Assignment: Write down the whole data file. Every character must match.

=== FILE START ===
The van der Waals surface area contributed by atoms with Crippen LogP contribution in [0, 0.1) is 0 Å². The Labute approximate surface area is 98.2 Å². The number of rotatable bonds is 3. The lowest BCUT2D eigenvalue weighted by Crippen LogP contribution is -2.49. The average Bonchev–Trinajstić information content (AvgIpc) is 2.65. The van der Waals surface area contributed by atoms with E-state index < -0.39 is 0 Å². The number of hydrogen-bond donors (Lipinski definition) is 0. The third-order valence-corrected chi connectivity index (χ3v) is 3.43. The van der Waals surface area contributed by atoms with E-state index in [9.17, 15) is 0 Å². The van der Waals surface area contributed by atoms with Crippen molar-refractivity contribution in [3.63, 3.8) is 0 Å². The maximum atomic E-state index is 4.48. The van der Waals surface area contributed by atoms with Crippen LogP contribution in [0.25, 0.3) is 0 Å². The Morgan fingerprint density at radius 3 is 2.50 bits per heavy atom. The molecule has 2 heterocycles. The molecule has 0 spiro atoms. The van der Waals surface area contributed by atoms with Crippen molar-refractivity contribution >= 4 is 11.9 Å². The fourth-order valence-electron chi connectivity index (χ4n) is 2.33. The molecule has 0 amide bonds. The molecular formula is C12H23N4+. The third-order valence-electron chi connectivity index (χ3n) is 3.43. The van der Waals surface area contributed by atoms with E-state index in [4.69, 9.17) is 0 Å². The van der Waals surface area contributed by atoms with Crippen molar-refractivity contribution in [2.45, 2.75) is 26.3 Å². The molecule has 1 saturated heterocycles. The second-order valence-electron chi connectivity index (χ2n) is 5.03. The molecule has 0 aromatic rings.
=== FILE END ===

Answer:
The van der Waals surface area contributed by atoms with Crippen LogP contribution in [0, 0.1) is 0 Å². The Labute approximate surface area is 98.2 Å². The number of rotatable bonds is 3. The lowest BCUT2D eigenvalue weighted by Crippen LogP contribution is -2.49. The average Bonchev–Trinajstić information content (AvgIpc) is 2.65. The van der Waals surface area contributed by atoms with E-state index < -0.39 is 0 Å². The number of hydrogen-bond donors (Lipinski definition) is 0. The third-order valence-corrected chi connectivity index (χ3v) is 3.43. The van der Waals surface area contributed by atoms with E-state index in [9.17, 15) is 0 Å². The van der Waals surface area contributed by atoms with Crippen molar-refractivity contribution in [3.63, 3.8) is 0 Å². The maximum atomic E-state index is 4.48. The van der Waals surface area contributed by atoms with Crippen LogP contribution in [0.25, 0.3) is 0 Å². The Morgan fingerprint density at radius 3 is 2.50 bits per heavy atom. The molecule has 2 heterocycles. The molecule has 0 spiro atoms. The van der Waals surface area contributed by atoms with Crippen molar-refractivity contribution >= 4 is 11.9 Å². The fourth-order valence-electron chi connectivity index (χ4n) is 2.33. The molecule has 0 amide bonds. The molecular formula is C12H23N4+. The third-order valence-electron chi connectivity index (χ3n) is 3.43. The van der Waals surface area contributed by atoms with E-state index in [4.69, 9.17) is 0 Å². The van der Waals surface area contributed by atoms with Crippen molar-refractivity contribution in [2.45, 2.75) is 26.3 Å². The molecule has 1 saturated heterocycles. The second-order valence-electron chi connectivity index (χ2n) is 5.03. The molecule has 0 aromatic rings.